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This Court Case Proves Why the Oxford Comma is Valuable

Stack of dictionaries on a deskStack of dictionaries on a desk
Stack of dictionaries on a deskWIN-Initiative Getty Images/WIN-Initiative RM

Never again should the Oxford Comma’s power be doubted.

The comma is an optional one that is used before an ‘and’ or ‘or’ at the end of a list. It’s surprisingly controversial online, with its uses or lack of them being vociferously debated, but a labor court case has now settled the argument, CNN reports.

A group of dairy drivers in the dispute argued that they deserved overtime pay and the appeals court agreed with them. Why?

Because the guidelines setting out the types of work that don’t require overtime pay lacked clarity. The case turned on one particular extract:

“The canning, processing, preserving, freezing, drying, marketing, storing, packing for shipment or distribution of:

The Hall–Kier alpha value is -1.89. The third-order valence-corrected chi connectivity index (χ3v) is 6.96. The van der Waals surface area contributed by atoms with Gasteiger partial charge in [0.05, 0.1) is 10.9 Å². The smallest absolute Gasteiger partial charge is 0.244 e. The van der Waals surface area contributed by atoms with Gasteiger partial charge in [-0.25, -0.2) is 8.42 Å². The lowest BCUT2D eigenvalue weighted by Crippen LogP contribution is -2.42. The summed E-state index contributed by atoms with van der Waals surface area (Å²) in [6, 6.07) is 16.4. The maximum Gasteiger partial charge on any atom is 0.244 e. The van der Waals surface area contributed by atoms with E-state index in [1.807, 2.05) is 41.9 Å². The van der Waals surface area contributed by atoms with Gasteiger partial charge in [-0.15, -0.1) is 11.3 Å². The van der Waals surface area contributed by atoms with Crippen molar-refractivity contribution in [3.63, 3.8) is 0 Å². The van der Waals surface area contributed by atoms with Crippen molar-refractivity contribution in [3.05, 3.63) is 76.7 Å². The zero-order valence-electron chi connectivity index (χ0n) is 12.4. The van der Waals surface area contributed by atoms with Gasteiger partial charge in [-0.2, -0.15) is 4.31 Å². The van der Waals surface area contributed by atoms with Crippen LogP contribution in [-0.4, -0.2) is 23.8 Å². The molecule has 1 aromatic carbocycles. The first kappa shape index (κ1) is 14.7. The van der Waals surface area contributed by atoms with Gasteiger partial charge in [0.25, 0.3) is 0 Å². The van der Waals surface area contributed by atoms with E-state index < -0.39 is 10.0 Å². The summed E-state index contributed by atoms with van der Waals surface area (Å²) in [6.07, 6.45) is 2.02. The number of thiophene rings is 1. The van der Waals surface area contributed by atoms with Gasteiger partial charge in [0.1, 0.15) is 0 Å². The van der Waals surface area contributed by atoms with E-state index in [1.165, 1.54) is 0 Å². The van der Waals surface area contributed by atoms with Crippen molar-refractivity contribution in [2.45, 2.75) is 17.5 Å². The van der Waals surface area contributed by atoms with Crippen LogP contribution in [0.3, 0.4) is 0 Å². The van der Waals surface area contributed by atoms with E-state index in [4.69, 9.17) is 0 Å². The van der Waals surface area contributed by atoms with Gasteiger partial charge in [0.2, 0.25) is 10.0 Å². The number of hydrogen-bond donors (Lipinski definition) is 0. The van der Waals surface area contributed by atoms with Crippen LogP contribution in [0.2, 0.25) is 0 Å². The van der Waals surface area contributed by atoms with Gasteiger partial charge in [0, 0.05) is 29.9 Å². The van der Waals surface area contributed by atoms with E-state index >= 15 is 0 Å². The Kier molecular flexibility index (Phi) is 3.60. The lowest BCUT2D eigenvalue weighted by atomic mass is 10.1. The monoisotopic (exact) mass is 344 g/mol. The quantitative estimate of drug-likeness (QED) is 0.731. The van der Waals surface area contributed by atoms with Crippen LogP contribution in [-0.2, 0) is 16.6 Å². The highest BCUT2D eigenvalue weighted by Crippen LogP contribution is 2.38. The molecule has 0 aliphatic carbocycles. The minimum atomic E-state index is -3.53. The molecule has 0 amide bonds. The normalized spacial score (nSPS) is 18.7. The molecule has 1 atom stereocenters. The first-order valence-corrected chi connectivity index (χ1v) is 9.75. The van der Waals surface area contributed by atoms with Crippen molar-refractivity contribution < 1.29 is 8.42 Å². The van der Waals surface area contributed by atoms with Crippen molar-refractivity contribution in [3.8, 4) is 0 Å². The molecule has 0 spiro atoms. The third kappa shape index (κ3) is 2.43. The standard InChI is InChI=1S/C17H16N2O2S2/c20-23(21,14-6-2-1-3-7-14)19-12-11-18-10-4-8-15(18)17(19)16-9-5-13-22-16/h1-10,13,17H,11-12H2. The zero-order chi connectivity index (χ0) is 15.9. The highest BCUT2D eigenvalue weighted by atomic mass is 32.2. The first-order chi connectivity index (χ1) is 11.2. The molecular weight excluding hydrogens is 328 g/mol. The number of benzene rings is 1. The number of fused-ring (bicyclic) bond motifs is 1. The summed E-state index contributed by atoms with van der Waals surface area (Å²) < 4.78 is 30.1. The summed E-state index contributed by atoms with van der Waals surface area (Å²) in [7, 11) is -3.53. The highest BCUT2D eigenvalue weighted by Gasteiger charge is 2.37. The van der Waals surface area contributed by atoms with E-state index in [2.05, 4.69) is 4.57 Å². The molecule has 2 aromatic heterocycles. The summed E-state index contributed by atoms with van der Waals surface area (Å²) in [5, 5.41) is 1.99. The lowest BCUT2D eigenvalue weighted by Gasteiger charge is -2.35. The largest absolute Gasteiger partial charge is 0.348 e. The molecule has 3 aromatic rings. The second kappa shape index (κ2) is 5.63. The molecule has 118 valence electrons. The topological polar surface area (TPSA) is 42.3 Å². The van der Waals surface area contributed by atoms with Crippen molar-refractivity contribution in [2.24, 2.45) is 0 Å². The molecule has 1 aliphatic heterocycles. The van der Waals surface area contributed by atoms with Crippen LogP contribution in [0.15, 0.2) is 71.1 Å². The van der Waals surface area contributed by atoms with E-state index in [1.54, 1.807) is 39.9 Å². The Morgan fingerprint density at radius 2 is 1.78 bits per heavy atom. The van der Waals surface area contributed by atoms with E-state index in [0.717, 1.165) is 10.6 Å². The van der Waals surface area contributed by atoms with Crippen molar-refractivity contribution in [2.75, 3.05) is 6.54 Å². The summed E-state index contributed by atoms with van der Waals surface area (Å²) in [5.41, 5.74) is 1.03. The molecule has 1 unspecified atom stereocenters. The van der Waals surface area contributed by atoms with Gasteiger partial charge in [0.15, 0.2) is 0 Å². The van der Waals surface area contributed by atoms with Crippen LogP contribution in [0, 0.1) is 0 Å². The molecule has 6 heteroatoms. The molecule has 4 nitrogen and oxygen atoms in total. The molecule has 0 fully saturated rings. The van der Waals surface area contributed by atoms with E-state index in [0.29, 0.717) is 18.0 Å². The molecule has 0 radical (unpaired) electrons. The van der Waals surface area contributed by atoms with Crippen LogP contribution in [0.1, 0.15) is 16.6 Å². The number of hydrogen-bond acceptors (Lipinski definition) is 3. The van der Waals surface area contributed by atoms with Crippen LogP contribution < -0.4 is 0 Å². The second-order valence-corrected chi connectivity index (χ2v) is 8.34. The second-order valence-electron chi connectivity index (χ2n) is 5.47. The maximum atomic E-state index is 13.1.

(1) Agricultural produce;
(2) Meat and fish products; and
(3) Perishable foods.”

The lack of an Oxford comma between “packing for shipment” and “or distribution of” meant that it was unclear whether the guidelines meant distribution and packing for shipment were separate things, or whether the exemption applied to jobs involving either packing for shipment or packing for distribution.

According to the court, the dairy drivers in question only distributed but didn’t pack perishable food, so weren’t necessarily covered by the clause. The judge added that where such rules are unclear, labor laws are structured to benefit employees, so the dairy drivers won.

“For want of a comma, we have this case,” the judge wrote.

Sorry Internet, you’ll have to find another piece of punctuation to argue over.